Sunday, September 21, 2008


The phone rang from the birthing center. "Crash section. No heartbeat. Please send the team."

So I did. And I went with them. An extra pair of hands or three comes in handy when you're trying to do everything at once.

By the time the OB handed over the baby, everything was in place. ET tube cut, drugs drawn up, umbilical line ready to go.

She was beautiful. At least I think she may have been a girl. I didn't really look. I was too focused on what I was doing at the time.

No heartbeat.

Dry the baby. Get her off the wet towels.

Bag-mask ventilation.

No heartbeat.

Chest compressions.

No heartbeat.

ET tube in place. Breath sounds equal. Placement checked with CO2 detector.

Epinephrine down the endotracheal tube while the doc placed the UV line (a tube into the large vein in the umbilical cord).

No heartbeat.

One minute APGAR 0
Two minute APGAR 0 -- no heartbeat. No respiratory effort. No muscle tone. No reflex response. Deathly pale.

Epinephrine via the UV catheter -- "Careful. Don't tug on it."

No heartbeat.

Saline for volume expansion. More epinephrine.

No heartbeat.

Coordination of effort could not have been more perfect. We followed the Neonatal Resuscitation Protocol to the letter.

Including the part that suggests that you should consider discontinuing resuscitation efforts if there are still no signs of life after 10 minutes of "continuous and adequate" resuscitation efforts. I don't much like that part, but I agree with it.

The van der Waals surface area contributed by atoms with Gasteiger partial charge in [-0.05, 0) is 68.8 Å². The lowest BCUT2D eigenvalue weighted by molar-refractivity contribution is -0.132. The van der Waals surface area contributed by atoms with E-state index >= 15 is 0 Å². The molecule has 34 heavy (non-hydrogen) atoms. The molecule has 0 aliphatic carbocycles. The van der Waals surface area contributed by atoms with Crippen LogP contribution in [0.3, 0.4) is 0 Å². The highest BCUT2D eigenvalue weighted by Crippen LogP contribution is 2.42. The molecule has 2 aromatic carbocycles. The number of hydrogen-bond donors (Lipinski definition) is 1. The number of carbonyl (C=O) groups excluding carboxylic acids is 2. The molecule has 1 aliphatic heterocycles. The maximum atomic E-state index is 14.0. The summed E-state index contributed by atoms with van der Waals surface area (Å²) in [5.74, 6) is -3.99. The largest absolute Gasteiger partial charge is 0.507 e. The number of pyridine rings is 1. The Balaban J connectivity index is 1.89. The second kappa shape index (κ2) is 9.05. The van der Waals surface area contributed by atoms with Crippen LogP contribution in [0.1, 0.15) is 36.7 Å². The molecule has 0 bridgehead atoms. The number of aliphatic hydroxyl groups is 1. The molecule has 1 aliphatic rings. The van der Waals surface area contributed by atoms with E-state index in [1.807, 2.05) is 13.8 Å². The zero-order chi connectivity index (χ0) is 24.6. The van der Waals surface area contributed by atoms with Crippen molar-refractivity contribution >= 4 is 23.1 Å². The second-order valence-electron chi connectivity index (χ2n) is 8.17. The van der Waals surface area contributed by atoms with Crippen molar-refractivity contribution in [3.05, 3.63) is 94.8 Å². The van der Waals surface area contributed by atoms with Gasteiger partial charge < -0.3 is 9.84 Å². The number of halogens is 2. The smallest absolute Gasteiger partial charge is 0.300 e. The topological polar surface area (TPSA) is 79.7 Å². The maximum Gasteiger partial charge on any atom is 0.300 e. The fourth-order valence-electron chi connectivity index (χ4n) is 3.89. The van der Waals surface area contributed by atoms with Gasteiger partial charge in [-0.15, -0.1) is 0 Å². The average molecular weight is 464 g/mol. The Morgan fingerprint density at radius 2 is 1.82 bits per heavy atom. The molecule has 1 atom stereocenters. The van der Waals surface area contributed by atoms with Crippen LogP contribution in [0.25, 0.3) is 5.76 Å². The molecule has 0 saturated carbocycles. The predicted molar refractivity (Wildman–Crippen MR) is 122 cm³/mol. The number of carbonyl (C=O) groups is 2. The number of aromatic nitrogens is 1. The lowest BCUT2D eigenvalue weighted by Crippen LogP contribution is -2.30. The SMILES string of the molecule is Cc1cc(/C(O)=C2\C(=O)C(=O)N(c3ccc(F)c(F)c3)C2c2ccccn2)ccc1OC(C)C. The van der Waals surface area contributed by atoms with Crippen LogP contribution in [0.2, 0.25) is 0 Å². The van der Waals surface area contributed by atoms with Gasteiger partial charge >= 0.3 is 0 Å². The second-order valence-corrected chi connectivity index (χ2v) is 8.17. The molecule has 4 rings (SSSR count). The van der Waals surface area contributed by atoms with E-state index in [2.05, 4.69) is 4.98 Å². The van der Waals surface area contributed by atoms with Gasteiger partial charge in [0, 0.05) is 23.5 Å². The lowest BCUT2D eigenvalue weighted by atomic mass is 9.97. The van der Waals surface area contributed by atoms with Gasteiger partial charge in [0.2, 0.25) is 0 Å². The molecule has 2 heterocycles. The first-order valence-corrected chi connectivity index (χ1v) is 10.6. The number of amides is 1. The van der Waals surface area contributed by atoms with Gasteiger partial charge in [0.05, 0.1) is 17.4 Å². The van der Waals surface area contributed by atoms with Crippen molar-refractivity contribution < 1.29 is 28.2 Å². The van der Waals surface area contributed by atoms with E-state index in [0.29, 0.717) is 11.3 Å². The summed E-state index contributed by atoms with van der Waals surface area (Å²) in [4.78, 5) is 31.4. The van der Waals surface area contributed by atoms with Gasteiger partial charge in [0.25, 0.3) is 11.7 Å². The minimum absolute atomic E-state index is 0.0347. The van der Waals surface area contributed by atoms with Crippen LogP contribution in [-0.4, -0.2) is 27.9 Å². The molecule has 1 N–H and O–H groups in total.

She was a beautiful baby. At least I think she was a girl, but she never had a heartbeat. Not while we worked on her.

On days like that, I don't much like my job. I love the people who work with me, though. I value their expertise and their compassion. I particularly appreciate their ability to support one another and to remind each other that no matter how perfect our efforts, the final outcome is sometimes completely beyond our control.


AtYourCervix said...

Ohhh, that's so sad!! We've had a few of those (full resuscitations) that have had unhappy endings. Always very, very sad.

Judy said...

It is always very sad -- and much harder on the folks in the birthing center, because we walk out of the room and leave them to deal with the devastated family. We have to learn to deal with our own feelings, but I work with a very supportive group and I've been doing this long enough to know that situations like this aren't my fault -- aren't generally anyone's.

Allison said...

I'm new to your blog and find it so wonderful. I hope you continue to has been a while!

Bo... said...

When I worked ER it was always traumatic when we couldn't save a child/infant. When I burnt out it was after a particular "heavy" pedi run. Bless you and your team.